Judicious trimming could tighten the focus and maximize the audience potential.
Judicious trimming could tighten the focus and maximize the audience potential of “For the Sake of the Song: The Story of Anderson Fair,” a labor-of-love tribute to Houston’s improbably enduring venue for folk and acoustic musicians. In its current form, documaker Bruce Bryant’s heartfelt pic often feels repetitious as it offers a seemingly endless array of glowing testimonials for the mostly volunteer-run cafe that helped launch the careers of such singer-songwriters as Lyle Lovett, Nanci Griffith and Guy Clark. More archival footage of live performances and less misty-eyed nostalgia would help the docu reach viewers in homevid and pubcast release.
In a relatively quiet corner of Montrose, a Houston neighborhood where eccentricity is celebrated, Anderson Fair has survived for decades (albeit just barely) as a place where nobodies, up-and-comers and even a few established artists have been able to perform — on some nights, for as few as six people — in a low-stress, nurturing environment.
Lovett, Griffith and Clark are among the vets on hand to sing the establishment’s praises. Others featured in interviews and/or onstage include Robert Earl Keen, Ramblin’ Jack Elliott, Lucinda Williams and the late, legendary Townes Van Zandt. Keen appears to speak for many when he recalls that, during his first Anderson Fair gig, he felt he “might as well be playing Carnegie Hall.”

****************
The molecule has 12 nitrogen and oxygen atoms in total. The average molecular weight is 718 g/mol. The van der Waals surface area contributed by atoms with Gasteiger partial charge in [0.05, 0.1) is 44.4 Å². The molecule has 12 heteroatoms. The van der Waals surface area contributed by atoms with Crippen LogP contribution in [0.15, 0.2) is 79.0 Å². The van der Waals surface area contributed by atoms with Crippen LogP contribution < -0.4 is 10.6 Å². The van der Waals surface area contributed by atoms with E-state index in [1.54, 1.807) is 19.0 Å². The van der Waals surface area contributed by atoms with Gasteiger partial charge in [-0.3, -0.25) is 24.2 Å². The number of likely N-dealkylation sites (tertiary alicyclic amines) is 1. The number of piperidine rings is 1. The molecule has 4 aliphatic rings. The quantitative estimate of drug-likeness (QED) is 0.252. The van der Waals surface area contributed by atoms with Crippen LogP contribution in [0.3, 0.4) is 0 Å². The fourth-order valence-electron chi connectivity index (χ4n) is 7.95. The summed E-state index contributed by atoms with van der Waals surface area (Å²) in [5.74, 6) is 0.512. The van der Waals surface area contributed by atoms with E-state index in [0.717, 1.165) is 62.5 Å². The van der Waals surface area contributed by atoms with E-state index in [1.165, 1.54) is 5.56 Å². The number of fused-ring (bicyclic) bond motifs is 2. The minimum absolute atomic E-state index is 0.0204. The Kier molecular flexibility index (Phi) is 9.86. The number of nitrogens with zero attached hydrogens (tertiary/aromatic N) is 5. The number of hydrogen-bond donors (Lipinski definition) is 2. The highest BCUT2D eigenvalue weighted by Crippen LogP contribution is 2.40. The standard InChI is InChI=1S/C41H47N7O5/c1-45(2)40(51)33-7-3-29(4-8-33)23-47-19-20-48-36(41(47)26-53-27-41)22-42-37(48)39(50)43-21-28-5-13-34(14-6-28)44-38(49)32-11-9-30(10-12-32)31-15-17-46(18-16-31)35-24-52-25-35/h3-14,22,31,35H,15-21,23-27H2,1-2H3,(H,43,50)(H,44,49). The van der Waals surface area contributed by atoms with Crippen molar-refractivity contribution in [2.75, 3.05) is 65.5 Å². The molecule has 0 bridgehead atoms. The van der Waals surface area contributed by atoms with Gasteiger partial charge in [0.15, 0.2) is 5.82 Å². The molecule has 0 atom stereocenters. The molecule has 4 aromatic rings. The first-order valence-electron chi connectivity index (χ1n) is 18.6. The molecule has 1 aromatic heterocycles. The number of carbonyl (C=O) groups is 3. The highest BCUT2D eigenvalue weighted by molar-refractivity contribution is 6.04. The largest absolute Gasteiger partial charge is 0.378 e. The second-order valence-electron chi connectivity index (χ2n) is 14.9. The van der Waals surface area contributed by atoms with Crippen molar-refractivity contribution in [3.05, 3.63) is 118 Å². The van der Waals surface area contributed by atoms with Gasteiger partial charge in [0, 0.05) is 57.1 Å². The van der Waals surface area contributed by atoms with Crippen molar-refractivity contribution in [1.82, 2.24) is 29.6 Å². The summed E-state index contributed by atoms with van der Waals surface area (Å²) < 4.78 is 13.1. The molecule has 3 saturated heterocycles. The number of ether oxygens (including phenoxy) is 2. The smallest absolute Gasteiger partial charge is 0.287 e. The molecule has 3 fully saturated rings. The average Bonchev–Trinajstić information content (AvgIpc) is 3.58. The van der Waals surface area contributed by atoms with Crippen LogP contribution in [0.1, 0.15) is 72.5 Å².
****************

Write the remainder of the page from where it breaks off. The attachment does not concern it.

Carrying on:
The impressive live performances by Van Zandt and several others — many of them recorded on black-and-white video with surprisingly sharp sound quality — will be enough for some folk and country aficionados to check out “For the Sake of the Song.” And there’s an undeniable charm to the pic’s admiring portrait of a music venue operated by true believers infused with the spirit of unreconstructed flower children.
By the midpoint, however, you may yearn for a fast-forward button to get through the overabundance of sound-alike interviews with Anderson Fair performers, admirers and unpaid staffers who simply can’t say enough wonderful things about the storied cafe. There’s never any question of their sincerity. But a little bit of this goes a very long way.